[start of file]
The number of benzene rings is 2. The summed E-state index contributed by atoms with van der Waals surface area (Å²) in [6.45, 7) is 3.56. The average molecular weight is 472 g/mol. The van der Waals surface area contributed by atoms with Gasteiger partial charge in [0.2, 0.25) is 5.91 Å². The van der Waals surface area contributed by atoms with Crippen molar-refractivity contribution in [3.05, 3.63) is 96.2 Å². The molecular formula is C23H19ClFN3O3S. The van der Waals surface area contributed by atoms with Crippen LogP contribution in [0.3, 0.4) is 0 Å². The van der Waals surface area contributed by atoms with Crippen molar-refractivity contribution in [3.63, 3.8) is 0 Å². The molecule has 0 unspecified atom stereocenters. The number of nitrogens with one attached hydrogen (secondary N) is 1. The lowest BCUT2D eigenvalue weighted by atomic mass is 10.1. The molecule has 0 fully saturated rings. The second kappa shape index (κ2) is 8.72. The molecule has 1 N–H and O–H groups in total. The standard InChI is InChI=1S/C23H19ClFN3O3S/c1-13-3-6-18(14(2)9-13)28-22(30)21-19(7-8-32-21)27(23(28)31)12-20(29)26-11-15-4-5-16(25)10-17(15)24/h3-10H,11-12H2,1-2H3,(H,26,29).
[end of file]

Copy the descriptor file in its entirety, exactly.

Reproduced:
The number of benzene rings is 2. The summed E-state index contributed by atoms with van der Waals surface area (Å²) in [6.45, 7) is 3.56. The average molecular weight is 472 g/mol. The van der Waals surface area contributed by atoms with Gasteiger partial charge in [0.2, 0.25) is 5.91 Å². The van der Waals surface area contributed by atoms with Crippen molar-refractivity contribution in [3.05, 3.63) is 96.2 Å². The molecular formula is C23H19ClFN3O3S. The van der Waals surface area contributed by atoms with Crippen LogP contribution in [0.3, 0.4) is 0 Å². The van der Waals surface area contributed by atoms with Crippen molar-refractivity contribution in [3.63, 3.8) is 0 Å². The molecule has 0 unspecified atom stereocenters. The number of nitrogens with one attached hydrogen (secondary N) is 1. The lowest BCUT2D eigenvalue weighted by atomic mass is 10.1. The molecule has 0 fully saturated rings. The second kappa shape index (κ2) is 8.72. The molecule has 1 N–H and O–H groups in total. The standard InChI is InChI=1S/C23H19ClFN3O3S/c1-13-3-6-18(14(2)9-13)28-22(30)21-19(7-8-32-21)27(23(28)31)12-20(29)26-11-15-4-5-16(25)10-17(15)24/h3-10H,11-12H2,1-2H3,(H,26,29).